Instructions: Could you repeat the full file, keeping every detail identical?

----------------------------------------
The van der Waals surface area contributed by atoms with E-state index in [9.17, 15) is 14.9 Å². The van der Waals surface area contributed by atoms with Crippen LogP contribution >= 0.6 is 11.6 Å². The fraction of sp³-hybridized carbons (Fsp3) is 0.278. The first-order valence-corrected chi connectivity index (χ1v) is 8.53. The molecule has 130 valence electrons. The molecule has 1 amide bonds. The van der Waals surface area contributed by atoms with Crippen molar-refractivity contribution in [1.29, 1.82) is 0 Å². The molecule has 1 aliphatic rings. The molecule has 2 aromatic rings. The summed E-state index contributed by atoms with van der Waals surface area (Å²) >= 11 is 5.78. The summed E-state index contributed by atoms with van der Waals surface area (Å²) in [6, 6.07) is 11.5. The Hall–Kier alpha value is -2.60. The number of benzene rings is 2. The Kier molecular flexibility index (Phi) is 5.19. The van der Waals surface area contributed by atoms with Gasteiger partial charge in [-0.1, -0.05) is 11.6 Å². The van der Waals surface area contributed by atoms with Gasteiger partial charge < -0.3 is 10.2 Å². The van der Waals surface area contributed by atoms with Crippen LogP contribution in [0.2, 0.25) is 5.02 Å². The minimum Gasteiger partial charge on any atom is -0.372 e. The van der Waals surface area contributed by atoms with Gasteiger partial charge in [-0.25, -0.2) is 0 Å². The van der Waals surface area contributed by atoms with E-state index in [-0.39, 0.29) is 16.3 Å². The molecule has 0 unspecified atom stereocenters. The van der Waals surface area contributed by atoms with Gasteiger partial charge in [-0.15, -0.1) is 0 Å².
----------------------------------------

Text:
The van der Waals surface area contributed by atoms with E-state index in [9.17, 15) is 14.9 Å². The van der Waals surface area contributed by atoms with Crippen LogP contribution >= 0.6 is 11.6 Å². The fraction of sp³-hybridized carbons (Fsp3) is 0.278. The first-order valence-corrected chi connectivity index (χ1v) is 8.53. The molecule has 130 valence electrons. The molecule has 1 amide bonds. The van der Waals surface area contributed by atoms with Crippen molar-refractivity contribution in [1.29, 1.82) is 0 Å². The molecule has 1 aliphatic rings. The molecule has 2 aromatic rings. The summed E-state index contributed by atoms with van der Waals surface area (Å²) >= 11 is 5.78. The summed E-state index contributed by atoms with van der Waals surface area (Å²) in [6, 6.07) is 11.5. The Hall–Kier alpha value is -2.60. The number of benzene rings is 2. The Kier molecular flexibility index (Phi) is 5.19. The van der Waals surface area contributed by atoms with Gasteiger partial charge in [-0.1, -0.05) is 11.6 Å². The van der Waals surface area contributed by atoms with Gasteiger partial charge < -0.3 is 10.2 Å². The van der Waals surface area contributed by atoms with Crippen LogP contribution in [0.2, 0.25) is 5.02 Å². The minimum Gasteiger partial charge on any atom is -0.372 e. The van der Waals surface area contributed by atoms with Gasteiger partial charge in [-0.25, -0.2) is 0 Å². The van der Waals surface area contributed by atoms with E-state index in [-0.39, 0.29) is 16.3 Å². The molecule has 0 unspecified atom stereocenters. The van der Waals surface area contributed by atoms with Gasteiger partial charge in [-0.15, -0.1) is 0 Å².